In U.S. v. Wright, No. 03-13359 (Dec. 8, 2004), the Court (Edmondson, Pryor, Fay) affirmed the conviction of a defendant convicted of being a felon in unlawful possession of a weapon, in violation of 18 U.S.C. §§ 922(g) and 924.
The defendant was stopped for speeding and driving erratically. He was stopped, and failed a field sobriety test. When the officer instructed Wright to place his hands behind his back, a struggle ensued. After Wright was subdued, his vehicle was searched, and a firearm was found under the seat. After his arrest, Wright, making the signal of a hand pointing a gun, commented that the officers were luck he had not made it back to his car, because "it would have been lights out."
The Court rejected a sufficiency of the evidence challenge, noting that the jury was free to reject Wright’s father’s testimony that it was his gun under the seat in the vehicle, and that Wright’s constructive possession of the gun in the vehicle he was driving, coupled with the incriminating "lights out" comment, sufficed.
The Court also rejected the argument that the trial court abandoned its neutral role when it (1) told the prosecutor he had neglected to have the witness identify the defendant as the perpetrator, and (2) asked a testifying officer to give clarifying details regarding Wright’s hand-pointing gesture. The Court found this did not evidence bias, and that the district court was authorized to "clarify" the evidence presented through its own questions.
The Court found no error, under Fed. R. Evid. 404(b), in admitting evidence of Wright’s driving which led to his stop, or of his resisting arrest. The Court noted the need "to put a cohesive sequence of the crime before the jury." Further, resisting arrest was probative consciousness of guilt.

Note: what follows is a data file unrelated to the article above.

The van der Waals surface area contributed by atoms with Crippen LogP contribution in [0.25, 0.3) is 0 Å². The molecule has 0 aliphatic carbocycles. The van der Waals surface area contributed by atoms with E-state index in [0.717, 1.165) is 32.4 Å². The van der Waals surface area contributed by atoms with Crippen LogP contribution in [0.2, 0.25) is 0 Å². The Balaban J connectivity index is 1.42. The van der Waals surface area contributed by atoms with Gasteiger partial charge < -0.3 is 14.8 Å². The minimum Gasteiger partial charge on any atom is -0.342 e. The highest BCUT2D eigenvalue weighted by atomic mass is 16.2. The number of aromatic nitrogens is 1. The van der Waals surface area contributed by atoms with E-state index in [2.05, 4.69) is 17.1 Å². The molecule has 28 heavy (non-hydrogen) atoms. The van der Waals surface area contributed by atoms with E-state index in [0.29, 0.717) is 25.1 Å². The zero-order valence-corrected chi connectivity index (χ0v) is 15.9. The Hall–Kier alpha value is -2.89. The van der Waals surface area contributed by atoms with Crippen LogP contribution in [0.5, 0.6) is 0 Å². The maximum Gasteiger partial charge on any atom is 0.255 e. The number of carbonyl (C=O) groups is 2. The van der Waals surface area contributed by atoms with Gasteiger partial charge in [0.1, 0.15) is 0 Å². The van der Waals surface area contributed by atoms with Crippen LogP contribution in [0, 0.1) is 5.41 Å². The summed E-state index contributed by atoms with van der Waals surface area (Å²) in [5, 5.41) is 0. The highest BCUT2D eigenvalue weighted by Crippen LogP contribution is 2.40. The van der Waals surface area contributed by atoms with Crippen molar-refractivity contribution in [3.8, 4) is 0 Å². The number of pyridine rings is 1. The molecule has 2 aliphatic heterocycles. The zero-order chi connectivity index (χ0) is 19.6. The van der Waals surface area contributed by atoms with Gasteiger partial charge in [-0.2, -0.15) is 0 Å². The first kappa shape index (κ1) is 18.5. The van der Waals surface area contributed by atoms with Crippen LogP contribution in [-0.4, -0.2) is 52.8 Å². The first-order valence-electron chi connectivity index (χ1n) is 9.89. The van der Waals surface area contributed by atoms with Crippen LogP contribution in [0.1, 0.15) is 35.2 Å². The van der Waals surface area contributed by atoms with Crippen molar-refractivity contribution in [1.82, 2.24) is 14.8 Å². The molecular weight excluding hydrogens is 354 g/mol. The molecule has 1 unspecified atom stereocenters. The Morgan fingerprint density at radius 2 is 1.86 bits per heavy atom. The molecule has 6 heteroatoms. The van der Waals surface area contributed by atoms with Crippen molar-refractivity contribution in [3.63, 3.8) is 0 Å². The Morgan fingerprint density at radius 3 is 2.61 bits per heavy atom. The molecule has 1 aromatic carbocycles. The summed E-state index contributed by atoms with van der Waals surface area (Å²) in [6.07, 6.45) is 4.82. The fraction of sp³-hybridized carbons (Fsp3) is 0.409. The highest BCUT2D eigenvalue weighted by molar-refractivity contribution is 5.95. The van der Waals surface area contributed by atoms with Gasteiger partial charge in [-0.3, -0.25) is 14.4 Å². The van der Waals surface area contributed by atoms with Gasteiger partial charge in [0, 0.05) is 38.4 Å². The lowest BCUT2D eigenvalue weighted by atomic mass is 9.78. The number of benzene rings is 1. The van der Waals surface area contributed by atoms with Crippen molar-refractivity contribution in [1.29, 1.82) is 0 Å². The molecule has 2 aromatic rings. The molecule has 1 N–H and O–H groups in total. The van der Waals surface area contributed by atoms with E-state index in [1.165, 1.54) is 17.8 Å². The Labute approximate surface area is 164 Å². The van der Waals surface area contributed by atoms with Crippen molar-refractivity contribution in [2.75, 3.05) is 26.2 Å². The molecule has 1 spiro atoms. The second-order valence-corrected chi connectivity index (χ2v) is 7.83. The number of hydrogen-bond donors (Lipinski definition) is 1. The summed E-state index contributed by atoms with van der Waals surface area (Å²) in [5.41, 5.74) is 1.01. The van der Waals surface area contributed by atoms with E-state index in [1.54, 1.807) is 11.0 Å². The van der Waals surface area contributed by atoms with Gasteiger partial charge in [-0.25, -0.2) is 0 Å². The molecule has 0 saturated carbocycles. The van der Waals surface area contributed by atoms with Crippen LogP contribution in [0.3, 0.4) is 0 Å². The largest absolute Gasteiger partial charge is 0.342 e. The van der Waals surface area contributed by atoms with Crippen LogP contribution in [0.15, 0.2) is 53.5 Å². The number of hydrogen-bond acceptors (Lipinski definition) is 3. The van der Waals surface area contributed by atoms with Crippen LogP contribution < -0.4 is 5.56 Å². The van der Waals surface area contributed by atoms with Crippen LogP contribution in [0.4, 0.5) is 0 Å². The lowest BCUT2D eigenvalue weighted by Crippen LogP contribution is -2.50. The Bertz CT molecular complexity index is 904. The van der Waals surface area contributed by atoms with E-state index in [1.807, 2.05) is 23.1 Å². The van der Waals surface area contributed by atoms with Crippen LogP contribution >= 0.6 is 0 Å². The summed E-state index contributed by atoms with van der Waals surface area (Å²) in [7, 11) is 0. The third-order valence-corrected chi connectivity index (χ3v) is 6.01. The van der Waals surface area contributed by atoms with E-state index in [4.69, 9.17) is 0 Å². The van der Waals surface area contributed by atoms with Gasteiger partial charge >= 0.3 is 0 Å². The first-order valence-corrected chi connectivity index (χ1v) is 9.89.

The Court rejected a challenge to a jury instruction that resisting arrest may help establish guilt or innocence. The Court reviewed the issue for plain error, because the defendant objected at trial only that the instruction was not a pattern jury instruction, rather than the argument on appeal that the instruction was unwarranted. . The Court noted that evidence of flight must meet certain criteria of probativeness before it will be admitted. Significantly, these criteria must include permit an inference from consciousness of guilt concerning the crime charged to actual guilty of the crime charged. The Court noted that while in this case the defendant’s resisting arrest could be only related to his arrest for drunk driving, and not for unlawful weapon possession, it was for the jury to decide how to weigh this evidence, and the instruction merely authorized the jury to draw a permissible inference.
Further, the Court rejected the challenge to the trial court’s decision, without informing the parties, to furnish the jury, during deliberations, with a ruler, in response to the jury’s request for a ruler. Again, reviewing the matter for plain error, the Court found that the ruler merely functioned as a visual aid and was unlikely to have made a difference.
Finally, the Court rejected the argument, raised for the first time on appeal, that § 922(g) lacked constitutional support under the Commerce Clause. Noting that the Eleventh Circuit had previously decided this issue, the Court dismissed the challenge, stating that "it would not be useful for us to address this issue."